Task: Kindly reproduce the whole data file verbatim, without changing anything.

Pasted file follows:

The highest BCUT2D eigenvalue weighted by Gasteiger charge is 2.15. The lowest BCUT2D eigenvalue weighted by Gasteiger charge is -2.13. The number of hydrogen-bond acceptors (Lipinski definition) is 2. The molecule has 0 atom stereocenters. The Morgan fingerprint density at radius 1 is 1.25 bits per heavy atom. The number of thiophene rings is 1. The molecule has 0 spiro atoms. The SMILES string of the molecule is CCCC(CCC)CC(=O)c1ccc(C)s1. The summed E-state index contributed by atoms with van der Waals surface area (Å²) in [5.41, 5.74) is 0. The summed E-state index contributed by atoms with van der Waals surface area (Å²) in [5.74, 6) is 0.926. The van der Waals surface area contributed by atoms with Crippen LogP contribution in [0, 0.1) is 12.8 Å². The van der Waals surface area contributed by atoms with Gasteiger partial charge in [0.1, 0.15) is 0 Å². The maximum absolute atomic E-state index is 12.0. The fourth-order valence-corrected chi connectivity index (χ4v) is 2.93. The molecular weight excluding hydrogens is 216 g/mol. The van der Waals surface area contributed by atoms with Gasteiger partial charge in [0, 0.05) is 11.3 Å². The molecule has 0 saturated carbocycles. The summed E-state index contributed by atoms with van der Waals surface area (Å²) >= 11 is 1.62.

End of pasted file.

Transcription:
The highest BCUT2D eigenvalue weighted by Gasteiger charge is 2.15. The lowest BCUT2D eigenvalue weighted by Gasteiger charge is -2.13. The number of hydrogen-bond acceptors (Lipinski definition) is 2. The molecule has 0 atom stereocenters. The Morgan fingerprint density at radius 1 is 1.25 bits per heavy atom. The number of thiophene rings is 1. The molecule has 0 spiro atoms. The SMILES string of the molecule is CCCC(CCC)CC(=O)c1ccc(C)s1. The summed E-state index contributed by atoms with van der Waals surface area (Å²) in [5.41, 5.74) is 0. The summed E-state index contributed by atoms with van der Waals surface area (Å²) in [5.74, 6) is 0.926. The van der Waals surface area contributed by atoms with Crippen LogP contribution in [0, 0.1) is 12.8 Å². The van der Waals surface area contributed by atoms with Gasteiger partial charge in [0.1, 0.15) is 0 Å². The maximum absolute atomic E-state index is 12.0. The fourth-order valence-corrected chi connectivity index (χ4v) is 2.93. The molecular weight excluding hydrogens is 216 g/mol. The van der Waals surface area contributed by atoms with Gasteiger partial charge in [0, 0.05) is 11.3 Å². The molecule has 0 saturated carbocycles. The summed E-state index contributed by atoms with van der Waals surface area (Å²) >= 11 is 1.62.